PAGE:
Dr. Mary Clifton wanted to create an app to support her plant-based weight loss program Get Waisted. How would the app distinguish itself in an extremely saturated market?
Road to Resolution
Weight loss is a very individualized struggle, with lots of factors that can get in the way of a person's own success.
There’s ample research that tells us that people are generally more successful in attaining their weight loss goals with support from friends and family. Suffice to say, not all people have this network, let alone the personality to open up in the first place.
Other research says that tangible incentives, like paying into a pot of money which you could lose if you don’t reach your goal, has also been very effective at promoting weight loss.
I took a look at a variety of apps for inspiration and found the GPS road navigation app, Waze, has had great success. With a fun user experience and amazing customer engagement, I was specifically looking for insights its UX design.
A Waze inspired app with an anonymous network of locals that incentivises positive behaviour, promotes self awareness, and educates users about nutrition.
An established point system will allow members to earn points for their activities. Accrued points may be rewarded with tangible rewards, like a discount on health products or activities. The point system provides real incentive with real world value.
Points are awarded for completing daily sets of activities based on the three pillars of the Get Waisted program—Food, Body, and Mind. User progress toward a goals is represented visually, for example, by an empty circle that fills in like a pie chart.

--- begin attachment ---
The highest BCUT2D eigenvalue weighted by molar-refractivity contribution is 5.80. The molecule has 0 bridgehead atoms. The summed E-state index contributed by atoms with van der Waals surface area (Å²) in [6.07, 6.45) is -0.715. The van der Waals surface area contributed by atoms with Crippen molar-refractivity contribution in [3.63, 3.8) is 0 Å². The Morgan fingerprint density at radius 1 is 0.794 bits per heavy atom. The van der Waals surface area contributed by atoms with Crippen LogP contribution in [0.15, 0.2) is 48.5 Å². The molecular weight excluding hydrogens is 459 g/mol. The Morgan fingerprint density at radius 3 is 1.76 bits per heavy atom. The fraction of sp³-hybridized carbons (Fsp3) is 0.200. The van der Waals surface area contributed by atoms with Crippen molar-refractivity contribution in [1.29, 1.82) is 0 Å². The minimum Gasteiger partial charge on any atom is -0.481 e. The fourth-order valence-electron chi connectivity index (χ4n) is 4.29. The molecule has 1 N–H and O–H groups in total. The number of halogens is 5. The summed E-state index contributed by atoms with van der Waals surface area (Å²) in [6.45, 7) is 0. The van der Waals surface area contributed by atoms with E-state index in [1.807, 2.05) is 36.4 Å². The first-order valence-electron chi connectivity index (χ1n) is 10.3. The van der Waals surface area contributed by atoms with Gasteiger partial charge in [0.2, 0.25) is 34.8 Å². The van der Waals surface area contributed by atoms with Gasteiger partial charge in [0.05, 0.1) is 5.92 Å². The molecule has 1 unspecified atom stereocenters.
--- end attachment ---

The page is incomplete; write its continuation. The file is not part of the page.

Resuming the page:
Optional Challenges can be accepted for additional points, and change every day. These challenges can be for the duration of a day, week, or month. And, they’ll adjust based on their weak spots, as indicated on how well they’re able to achieve their daily goals.
Along the same lines as Waze, local businesses offering products and services that encourage the kinds of behaviors we wish from our members. For example: You’ve never tried Yoga, but you’ve expressed to the community that you’d like to try it. The app could serve an AD for a local Yoga studio. Or, a supplement store could offer an instant coupon if they take on a challenge, and walk 1500 steps in a day.
Anonymous, Local, and Social
While other fitness and diet tracking apps have a social network built on adding friends, community forums, and sharing information, they remain an isolated in this environment.
With the app, you’ll find your avatar on the map, along with other members on a local map, who are going through the exact same thing you are. These users share photos from an awesome meal they cooked, share troubled feeling from a bad day at work, or pin an awesome new vegan option around the corner.
Other users are encouraged to communicate with the community, and are rewarded with points for their good nature, encouraging benevolent behavior. Points are feed into the daily goals for Mind.
You’re both anonymous and public. Allowing yourself to feel at ease behind an avatar, and focus on personal enrichment, while never feeling truely alone.
Although there’s insight that can be found in logging every meal with a food log, it never addresses our personal relationship with food.
Our food diary borrows from Behavioral Cognitive Therapy and asks the user to simply input what they’ve eaten, and then reflect on it. Once a person sees a link between what they eat and how they feel, they’ll begin to create longer lasting changes.
To create wisdom from knowledge, you have to have knowledge first. The very foundation of Get Waisted is understanding yourself and the food you eat.
The educational component can last as long as a month, introducing new concepts each day new day a person logs in.
This education can continue after they’re done, with the addition of new content. Thus keeping the program fresh and dynamic as the day they started.